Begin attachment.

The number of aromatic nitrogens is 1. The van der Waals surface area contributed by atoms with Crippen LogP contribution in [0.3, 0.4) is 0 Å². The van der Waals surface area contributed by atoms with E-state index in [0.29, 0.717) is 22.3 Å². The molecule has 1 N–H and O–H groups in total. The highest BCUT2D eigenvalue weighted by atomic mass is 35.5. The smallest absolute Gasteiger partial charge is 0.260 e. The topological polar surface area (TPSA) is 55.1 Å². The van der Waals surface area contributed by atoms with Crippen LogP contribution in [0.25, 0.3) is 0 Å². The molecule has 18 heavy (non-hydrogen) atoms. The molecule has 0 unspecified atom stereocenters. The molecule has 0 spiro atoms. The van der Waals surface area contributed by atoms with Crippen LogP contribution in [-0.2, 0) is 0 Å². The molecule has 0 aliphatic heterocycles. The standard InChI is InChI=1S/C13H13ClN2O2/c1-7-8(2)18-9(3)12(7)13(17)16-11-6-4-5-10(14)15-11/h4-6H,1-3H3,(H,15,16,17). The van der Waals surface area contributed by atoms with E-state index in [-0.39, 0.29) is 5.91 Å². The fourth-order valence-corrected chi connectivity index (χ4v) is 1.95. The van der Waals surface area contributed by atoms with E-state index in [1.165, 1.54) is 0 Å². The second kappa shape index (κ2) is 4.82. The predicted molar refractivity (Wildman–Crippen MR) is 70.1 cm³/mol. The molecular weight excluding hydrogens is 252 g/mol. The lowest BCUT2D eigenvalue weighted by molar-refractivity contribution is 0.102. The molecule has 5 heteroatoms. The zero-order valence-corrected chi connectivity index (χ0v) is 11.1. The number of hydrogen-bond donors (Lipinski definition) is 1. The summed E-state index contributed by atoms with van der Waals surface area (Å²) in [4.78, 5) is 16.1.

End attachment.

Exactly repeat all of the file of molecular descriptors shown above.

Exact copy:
The number of aromatic nitrogens is 1. The van der Waals surface area contributed by atoms with Crippen LogP contribution in [0.3, 0.4) is 0 Å². The van der Waals surface area contributed by atoms with E-state index in [0.29, 0.717) is 22.3 Å². The molecule has 1 N–H and O–H groups in total. The highest BCUT2D eigenvalue weighted by atomic mass is 35.5. The smallest absolute Gasteiger partial charge is 0.260 e. The topological polar surface area (TPSA) is 55.1 Å². The van der Waals surface area contributed by atoms with Crippen LogP contribution in [0.25, 0.3) is 0 Å². The molecule has 18 heavy (non-hydrogen) atoms. The molecule has 0 unspecified atom stereocenters. The molecule has 0 spiro atoms. The van der Waals surface area contributed by atoms with Crippen LogP contribution in [-0.2, 0) is 0 Å². The molecule has 0 aliphatic heterocycles. The standard InChI is InChI=1S/C13H13ClN2O2/c1-7-8(2)18-9(3)12(7)13(17)16-11-6-4-5-10(14)15-11/h4-6H,1-3H3,(H,15,16,17). The van der Waals surface area contributed by atoms with E-state index in [-0.39, 0.29) is 5.91 Å². The fourth-order valence-corrected chi connectivity index (χ4v) is 1.95. The van der Waals surface area contributed by atoms with E-state index in [1.165, 1.54) is 0 Å². The second kappa shape index (κ2) is 4.82. The predicted molar refractivity (Wildman–Crippen MR) is 70.1 cm³/mol. The molecular weight excluding hydrogens is 252 g/mol. The lowest BCUT2D eigenvalue weighted by molar-refractivity contribution is 0.102. The molecule has 5 heteroatoms. The zero-order valence-corrected chi connectivity index (χ0v) is 11.1. The number of hydrogen-bond donors (Lipinski definition) is 1. The summed E-state index contributed by atoms with van der Waals surface area (Å²) in [4.78, 5) is 16.1.